images (1)

And of all the curious things – out of all the dozens of images online for the Marriott, the one I chose (above) was, without realising it, from Jake Needham’s blog – coincidence, coincidence.  Naturally, I then read the newsletter, and what fun it is too.  Since Mr. Needham explains his story way better than I can ever do, here you go, the link to a very wry piece of writing about the locales used in the book.  Good fun.

Yes, you’re right.  Back to the book.

A woman has been brutally murdered – very, very brutally murdered and disfigured – and it will come as no surprise to you that Sam Tay is squeamish and hates the sight of blood.  What a man.

I am not going to spoil the plot of this great book, obviously.

It’s a fascinating whodunnit.

And even more than that, perhaps, it’s an amazing insight into whatever still remains of the heart and soul of Singapore, through the jaundiced eyes of Sam Tay, who is all set to become my favourite detective as he grumbles and cusses his way through Singapore, smoking where he’s not allowed to, deliberately dropping his cigarette butts on the ground, battling technology as well as murder, kicking against the system…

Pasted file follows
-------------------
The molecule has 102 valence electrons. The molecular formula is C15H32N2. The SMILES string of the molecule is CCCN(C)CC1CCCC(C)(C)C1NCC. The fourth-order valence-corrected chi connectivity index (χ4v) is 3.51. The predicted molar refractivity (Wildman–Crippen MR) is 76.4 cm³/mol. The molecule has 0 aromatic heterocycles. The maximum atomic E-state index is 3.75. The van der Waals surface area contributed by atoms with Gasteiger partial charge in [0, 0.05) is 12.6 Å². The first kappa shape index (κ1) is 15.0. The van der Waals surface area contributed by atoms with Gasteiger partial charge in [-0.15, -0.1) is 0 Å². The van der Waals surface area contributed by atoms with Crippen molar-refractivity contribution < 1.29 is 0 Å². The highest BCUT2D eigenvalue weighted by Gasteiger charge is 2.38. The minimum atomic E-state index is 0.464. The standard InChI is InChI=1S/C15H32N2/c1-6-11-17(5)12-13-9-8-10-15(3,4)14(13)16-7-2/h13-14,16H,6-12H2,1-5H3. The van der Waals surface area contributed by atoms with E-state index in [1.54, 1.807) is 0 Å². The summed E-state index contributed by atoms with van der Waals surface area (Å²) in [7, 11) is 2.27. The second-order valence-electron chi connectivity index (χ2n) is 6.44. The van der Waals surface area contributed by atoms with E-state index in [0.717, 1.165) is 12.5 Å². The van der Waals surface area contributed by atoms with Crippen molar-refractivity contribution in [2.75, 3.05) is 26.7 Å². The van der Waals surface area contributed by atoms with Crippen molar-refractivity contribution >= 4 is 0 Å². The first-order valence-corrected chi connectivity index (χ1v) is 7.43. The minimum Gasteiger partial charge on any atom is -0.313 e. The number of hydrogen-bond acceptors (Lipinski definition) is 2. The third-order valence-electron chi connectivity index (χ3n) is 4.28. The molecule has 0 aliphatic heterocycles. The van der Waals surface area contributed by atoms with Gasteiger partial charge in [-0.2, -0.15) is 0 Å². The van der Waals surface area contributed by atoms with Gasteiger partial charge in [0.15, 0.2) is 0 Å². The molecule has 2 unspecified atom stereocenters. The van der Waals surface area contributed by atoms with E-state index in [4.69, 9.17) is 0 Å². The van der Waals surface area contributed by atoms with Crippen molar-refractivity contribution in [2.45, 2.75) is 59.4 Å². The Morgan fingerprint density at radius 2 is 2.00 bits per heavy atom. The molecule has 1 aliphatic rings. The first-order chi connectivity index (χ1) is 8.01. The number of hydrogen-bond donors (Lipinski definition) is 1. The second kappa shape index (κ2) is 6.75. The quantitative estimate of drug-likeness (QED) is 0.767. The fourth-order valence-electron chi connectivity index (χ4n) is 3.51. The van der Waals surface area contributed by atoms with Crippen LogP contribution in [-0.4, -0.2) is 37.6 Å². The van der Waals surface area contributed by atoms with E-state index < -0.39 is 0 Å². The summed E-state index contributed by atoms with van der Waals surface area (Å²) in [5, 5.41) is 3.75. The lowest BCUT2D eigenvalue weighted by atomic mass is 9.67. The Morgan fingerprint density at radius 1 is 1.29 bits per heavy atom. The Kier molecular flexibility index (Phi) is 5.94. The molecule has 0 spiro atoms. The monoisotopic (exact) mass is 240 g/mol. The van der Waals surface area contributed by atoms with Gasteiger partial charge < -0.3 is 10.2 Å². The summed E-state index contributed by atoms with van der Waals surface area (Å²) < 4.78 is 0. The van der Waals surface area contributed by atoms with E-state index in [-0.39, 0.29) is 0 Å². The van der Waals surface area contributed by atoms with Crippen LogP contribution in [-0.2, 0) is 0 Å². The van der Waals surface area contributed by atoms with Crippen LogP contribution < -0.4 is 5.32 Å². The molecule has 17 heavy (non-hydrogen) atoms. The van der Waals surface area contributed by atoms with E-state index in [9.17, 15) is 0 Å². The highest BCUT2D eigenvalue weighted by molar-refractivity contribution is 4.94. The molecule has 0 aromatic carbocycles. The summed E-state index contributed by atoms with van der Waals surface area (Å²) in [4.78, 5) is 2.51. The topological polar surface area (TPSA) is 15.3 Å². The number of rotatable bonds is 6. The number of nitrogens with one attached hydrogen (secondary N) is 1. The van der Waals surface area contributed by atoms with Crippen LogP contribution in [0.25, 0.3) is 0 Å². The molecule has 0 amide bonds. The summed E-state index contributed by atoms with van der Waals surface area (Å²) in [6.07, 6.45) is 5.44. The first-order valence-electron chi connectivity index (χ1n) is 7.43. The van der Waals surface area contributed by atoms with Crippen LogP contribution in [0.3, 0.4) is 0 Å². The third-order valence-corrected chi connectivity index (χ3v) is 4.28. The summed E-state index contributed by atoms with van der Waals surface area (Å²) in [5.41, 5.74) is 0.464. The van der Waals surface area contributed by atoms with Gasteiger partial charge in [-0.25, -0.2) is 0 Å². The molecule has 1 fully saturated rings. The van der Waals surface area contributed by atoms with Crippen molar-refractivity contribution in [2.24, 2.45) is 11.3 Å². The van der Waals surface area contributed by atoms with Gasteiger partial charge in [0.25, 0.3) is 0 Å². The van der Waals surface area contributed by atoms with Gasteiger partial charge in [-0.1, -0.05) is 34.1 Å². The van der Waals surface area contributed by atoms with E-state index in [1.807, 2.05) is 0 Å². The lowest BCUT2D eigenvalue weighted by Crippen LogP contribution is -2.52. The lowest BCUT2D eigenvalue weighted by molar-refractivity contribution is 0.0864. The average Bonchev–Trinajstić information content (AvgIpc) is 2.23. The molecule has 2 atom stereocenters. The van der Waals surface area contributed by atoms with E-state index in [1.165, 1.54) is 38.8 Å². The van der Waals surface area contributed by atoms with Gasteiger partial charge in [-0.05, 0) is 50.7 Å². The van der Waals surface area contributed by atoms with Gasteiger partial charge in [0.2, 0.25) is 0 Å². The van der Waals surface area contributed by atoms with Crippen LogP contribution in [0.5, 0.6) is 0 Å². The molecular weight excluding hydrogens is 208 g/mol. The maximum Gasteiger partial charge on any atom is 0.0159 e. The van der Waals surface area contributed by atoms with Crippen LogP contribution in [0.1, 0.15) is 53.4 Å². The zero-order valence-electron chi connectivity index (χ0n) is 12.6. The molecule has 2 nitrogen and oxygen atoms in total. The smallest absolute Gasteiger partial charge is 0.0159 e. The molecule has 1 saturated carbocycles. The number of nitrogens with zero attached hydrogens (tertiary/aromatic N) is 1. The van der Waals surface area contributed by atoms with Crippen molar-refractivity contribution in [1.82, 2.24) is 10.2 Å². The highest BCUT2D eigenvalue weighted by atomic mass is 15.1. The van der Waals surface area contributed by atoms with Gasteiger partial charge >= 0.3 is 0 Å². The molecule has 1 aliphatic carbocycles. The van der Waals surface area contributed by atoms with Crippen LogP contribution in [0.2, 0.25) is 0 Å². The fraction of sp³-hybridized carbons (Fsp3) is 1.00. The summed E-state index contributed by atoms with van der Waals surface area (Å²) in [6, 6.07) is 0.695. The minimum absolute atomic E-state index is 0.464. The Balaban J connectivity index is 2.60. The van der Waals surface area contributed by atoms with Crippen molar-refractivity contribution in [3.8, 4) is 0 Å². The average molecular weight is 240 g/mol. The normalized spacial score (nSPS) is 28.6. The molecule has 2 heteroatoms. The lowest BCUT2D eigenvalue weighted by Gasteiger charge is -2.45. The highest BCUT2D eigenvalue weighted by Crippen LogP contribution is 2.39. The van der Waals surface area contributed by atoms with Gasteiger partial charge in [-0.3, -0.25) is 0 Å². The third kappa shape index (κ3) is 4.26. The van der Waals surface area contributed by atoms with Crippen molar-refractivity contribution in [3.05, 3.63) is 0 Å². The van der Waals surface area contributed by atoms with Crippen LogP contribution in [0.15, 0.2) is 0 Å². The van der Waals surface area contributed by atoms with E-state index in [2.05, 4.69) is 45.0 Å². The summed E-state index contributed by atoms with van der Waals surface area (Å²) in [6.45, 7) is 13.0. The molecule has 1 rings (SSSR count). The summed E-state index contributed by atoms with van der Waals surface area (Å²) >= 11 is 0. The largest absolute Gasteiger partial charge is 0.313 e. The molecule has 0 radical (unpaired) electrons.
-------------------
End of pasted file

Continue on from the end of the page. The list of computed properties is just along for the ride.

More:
“Buildings like that were all gone, as gone as if they had never existed at all, and now the city was mostly somewhere he did not know, somewhere he had never been. For over thirty years the people who decided such things, the bastards, had been tearing down glorious structures just because they were old. Sometimes they even replaced them with new structures touted as modern versions of whatever they replaced. They never were, of course. They never were anything, really, other than just new. Through the merciless grinders of progress the soul of a city had passed, along even with Tay’s own soul, and each of them had emerged as…well, he really had no idea.”

Anyway, enough from me.

Read this book and meet the best Grumpy Old man in Asia.

You can buy the book right now by clicking on the link below.  Couldn’t be easier.

One comment

  1. That is unquestionably the coolest review of THE AMBASSADOR’S WIFE I’ve ever read. I only discovered it by accident when I was tidying up my website today and stumbled over a link to it in the unposted comments. I have no idea why it was there since my website doesn’t have comments. Odd. Regardless, thank you so much, Christine. I’m glad you liked meeting Sam as much as I liked writing him.

    Quite a few years ago when the book was first published, I had a (very) short correspondence with someone in Delhi named Vir Sanghvi who I understood was a reasonably prominent journalist and TV personality there. He wrote at least one online column about THE AMBASSADOR’S WIFE in which, oddly enough, he said a great many of the very same things you did.

    Please get in touch with me through the email above. I’d love to tell you about the more recent Tay novels and the reaction to them in Singapore…